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Friday, December 20, 2013

Nancy & Me: Text & Subtext, a Tale of Two Critics (or a Christmas Cavil)



Nancy Mayer just wrote as follows in Janeites....

 "Illegitimate children couldn't be heirs. An illegitimate child was the child of no one and so wouldn't be heir to the estate. The biological child of Lady Russell could be a boy who wouldn't go to school with Anne and who would be married and might be in the diplomatic corps or in India or the West Indies for all we know."
.
..in response to my post....

http://sharpelvessociety.blogspot.com/2013/12/lady-russells-first-child-in-persuasion.html

...which I concluded as follows: "...The first child of Lady Russell could be Cousin Elliot, whom I am not the first to speculate might just be the illegitimate child of Sir Walter and Lady Russell, the result of a tryst early in the marriages of both the Elliots and the Russells. It would fit with the often-promulgated fiction in highborn families in those days, that referred to illegitimate children as if they were nephews or cousins instead of who they really were. And that allowed some illegitimate children, especially an only son surrounded by legitimate daughters, to inherit real property.  And there would also be karmic significance in the narrator referring to Anne as Lady Russell’s “other child” having had her happiness secured by Wentworth, when we could surely say, in the same breath, that Wentworth was also responsible for securing the misery of Cousin Elliot, by trumping the latter’s determined courtship of Anne! But…what cinches Option Four for me is that JA’s attempted alteration in Version Two would thereby be eerily parallel to the exact same sort of changes made by JA to S&S---but instead of seeing editing in a handwritten manuscript, the changes in S&S were done between the first and the second edition of the published novel! Of course I am referring to Mrs. Jennings’s references to Eliza, Jr., the “natural child” of Colonel Brandon. So as not to reinvent the wheel, I refer you now to my blog post of nearly 3 years ago…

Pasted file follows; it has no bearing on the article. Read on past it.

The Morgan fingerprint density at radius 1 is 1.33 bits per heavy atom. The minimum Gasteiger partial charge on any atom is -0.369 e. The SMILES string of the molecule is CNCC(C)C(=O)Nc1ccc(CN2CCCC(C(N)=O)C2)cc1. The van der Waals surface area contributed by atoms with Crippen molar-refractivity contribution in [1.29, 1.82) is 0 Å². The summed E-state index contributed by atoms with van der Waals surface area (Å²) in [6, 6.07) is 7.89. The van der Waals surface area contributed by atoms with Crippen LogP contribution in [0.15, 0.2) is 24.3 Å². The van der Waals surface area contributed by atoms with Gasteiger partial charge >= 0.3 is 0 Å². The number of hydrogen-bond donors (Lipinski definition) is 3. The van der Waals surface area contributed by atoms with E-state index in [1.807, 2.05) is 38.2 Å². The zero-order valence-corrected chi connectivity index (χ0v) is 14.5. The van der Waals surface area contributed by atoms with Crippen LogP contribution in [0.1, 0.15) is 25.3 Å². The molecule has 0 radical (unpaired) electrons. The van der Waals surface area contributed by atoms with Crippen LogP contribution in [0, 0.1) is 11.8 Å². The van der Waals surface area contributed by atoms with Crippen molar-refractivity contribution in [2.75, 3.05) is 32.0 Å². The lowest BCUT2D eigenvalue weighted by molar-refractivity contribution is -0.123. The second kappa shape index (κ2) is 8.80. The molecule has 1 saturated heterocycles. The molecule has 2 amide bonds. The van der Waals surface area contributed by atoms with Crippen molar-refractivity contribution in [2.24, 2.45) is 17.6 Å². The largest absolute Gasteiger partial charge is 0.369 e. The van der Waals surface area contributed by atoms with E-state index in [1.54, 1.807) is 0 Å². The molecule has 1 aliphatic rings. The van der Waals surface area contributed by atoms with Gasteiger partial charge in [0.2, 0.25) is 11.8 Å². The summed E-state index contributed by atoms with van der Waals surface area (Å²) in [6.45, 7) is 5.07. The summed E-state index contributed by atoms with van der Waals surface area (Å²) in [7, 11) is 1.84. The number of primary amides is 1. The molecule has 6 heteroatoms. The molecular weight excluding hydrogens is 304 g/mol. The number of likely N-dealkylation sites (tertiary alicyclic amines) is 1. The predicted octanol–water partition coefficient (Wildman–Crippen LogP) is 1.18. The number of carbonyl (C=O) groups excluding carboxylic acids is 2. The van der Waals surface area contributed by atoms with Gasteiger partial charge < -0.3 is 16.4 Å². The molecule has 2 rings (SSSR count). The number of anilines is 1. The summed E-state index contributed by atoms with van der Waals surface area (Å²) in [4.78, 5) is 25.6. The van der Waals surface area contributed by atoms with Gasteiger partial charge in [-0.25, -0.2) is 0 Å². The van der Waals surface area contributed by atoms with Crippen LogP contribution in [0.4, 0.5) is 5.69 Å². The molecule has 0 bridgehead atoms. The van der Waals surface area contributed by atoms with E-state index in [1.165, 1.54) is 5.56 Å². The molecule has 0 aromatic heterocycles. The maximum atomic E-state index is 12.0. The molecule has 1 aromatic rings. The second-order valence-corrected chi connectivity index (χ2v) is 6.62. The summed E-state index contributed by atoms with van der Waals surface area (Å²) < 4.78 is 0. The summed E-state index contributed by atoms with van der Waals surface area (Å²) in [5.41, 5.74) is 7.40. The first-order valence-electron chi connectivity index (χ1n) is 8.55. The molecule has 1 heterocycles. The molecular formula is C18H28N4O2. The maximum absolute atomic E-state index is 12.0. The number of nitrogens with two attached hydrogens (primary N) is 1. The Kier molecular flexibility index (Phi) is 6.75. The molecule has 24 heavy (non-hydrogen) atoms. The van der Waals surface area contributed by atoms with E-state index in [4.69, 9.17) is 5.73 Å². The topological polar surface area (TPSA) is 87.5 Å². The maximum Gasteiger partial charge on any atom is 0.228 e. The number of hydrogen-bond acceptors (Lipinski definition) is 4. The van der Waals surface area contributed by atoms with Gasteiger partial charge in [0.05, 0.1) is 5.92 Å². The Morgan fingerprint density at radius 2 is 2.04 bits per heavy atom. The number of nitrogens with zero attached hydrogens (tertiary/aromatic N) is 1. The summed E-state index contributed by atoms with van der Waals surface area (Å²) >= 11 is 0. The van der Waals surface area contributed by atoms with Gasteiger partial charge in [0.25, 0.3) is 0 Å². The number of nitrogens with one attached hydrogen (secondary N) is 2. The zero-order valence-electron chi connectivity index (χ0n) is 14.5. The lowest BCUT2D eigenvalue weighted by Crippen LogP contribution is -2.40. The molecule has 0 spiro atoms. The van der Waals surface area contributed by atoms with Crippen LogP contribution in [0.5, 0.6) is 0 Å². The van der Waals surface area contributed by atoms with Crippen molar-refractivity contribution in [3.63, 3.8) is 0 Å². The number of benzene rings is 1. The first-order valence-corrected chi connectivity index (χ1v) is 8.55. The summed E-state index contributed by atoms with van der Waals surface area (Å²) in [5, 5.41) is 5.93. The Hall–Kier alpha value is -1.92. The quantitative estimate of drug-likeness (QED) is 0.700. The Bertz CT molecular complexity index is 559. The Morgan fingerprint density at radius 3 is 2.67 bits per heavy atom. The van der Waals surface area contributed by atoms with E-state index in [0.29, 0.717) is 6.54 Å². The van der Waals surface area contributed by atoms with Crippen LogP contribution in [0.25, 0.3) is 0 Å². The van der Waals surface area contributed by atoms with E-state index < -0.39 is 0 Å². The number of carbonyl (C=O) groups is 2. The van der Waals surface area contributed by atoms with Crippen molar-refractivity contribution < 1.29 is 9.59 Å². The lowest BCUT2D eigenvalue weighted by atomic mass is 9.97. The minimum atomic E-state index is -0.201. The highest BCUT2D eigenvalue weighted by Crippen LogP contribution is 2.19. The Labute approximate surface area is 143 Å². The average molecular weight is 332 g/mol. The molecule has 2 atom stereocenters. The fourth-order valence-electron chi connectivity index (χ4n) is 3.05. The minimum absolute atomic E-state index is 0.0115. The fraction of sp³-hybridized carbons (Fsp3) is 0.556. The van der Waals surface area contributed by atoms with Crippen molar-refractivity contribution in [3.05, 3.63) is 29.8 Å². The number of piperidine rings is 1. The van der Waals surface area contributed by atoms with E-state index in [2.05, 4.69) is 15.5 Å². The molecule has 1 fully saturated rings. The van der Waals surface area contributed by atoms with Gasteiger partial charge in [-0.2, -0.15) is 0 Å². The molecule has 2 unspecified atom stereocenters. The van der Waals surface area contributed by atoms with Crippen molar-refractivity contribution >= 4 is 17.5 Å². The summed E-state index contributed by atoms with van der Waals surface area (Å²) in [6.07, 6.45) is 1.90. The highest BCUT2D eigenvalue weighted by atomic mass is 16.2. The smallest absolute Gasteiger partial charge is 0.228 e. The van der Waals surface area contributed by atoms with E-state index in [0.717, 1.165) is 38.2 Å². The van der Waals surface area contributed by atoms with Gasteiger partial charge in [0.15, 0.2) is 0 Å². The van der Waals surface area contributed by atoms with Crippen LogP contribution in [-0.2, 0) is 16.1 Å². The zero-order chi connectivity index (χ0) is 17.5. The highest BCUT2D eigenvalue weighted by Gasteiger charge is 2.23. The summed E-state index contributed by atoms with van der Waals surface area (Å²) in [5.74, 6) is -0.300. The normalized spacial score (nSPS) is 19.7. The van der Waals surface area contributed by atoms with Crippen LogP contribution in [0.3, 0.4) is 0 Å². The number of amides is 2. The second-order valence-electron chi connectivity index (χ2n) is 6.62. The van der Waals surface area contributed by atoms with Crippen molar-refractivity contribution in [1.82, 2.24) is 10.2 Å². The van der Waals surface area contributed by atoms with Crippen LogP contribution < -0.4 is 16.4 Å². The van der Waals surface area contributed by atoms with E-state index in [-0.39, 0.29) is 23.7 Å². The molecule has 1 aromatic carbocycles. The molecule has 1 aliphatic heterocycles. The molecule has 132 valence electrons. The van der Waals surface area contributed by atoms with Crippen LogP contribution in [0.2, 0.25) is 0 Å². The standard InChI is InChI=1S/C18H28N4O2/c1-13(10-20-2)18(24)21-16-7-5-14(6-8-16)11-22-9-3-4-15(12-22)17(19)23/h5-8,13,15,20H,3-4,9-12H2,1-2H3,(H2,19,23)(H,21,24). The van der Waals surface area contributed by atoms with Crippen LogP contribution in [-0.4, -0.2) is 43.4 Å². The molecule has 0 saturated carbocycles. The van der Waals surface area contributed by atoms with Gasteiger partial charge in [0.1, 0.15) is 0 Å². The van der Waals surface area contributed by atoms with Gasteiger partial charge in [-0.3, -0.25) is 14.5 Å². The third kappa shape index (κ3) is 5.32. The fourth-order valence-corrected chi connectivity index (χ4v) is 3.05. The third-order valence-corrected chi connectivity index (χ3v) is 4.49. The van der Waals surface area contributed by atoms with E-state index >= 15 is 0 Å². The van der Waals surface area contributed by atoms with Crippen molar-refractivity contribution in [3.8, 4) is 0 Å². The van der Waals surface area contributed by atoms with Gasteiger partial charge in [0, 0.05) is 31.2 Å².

http://sharpelvessociety.blogspot.com/2011/02/lady-middletons-delicacy-mrs-jenningss.html
…in which, in meticulous detail, I lay out my interpretation of how and why Jane Austen altered the text of S&S in a couple of places, so as to alter the way that the delicate and scandalous aspects of the illegitimacy of Eliza, Jr. is handled-most of all, I suggest, to alter the way that the real life Warren Hastings and his love child, Eliza Hancock Austen, were represented by the Colonel and his ward. So….isn’t it amazing to realize for the first time this compelling parallel of the publication history of JA’s first published novel, and her last published novel."   END QUOTE  FROM MY PREVIOUS POST

Now back to the present, here is my further response to Nancy:

 Nancy, in reading your response, and marveling once again on how you and I represent extreme opposite polarities of interpretation of Jane Austen's writing, I was inspired to paraphrase a famous passage S&S as a way of crystallizing this radical difference between us:

"You are seeing a subtextual hint of Cousin Elliot’s illegitimacy, then, Arnie, in the implicit reference to Lady Russell’s unnamed child at the  end of Persuasion?" said Nancy, unable to be longer silent.
"Yes, a little—not much."
After a short pause. "You have no confidence in Jane Austen’s meaning what she seems to say."
"Nay, Nancy, this reproach from YOU—you who have confidence in no one!"
"Me!" returned Nancy in some confusion; "indeed, Arnie, I have nothing to tell."
"Nor I," answered Arnie with energy, "our situations then are alike. We have neither of us any thing to tell; you, because you do not acknowledge any subtext at all, and I, because I conceal nothing about the subtext I see."
Nancy, distressed by this charge of reserve in herself, which she was not at liberty to do away, knew not how, under such circumstances, to press for greater openness in Marianne. So she went back to mending her laptop.

And what composing  the above  vignette about us, Nancy, now I’m wondering whether the ghost of Jane Austen confided all of her subtextual meanings to you privately many years ago, and swore you to absolute secrecy, like Lucy did with Elinor about Lucy’s secret engagement to Edward?

C’mon, fess up!  We all know ghosts are not real….except those subtextual “ghosts” which haunt JA’s writing, of course!

 Cheers, ARNIE
@JaneAustenCode on Twitter

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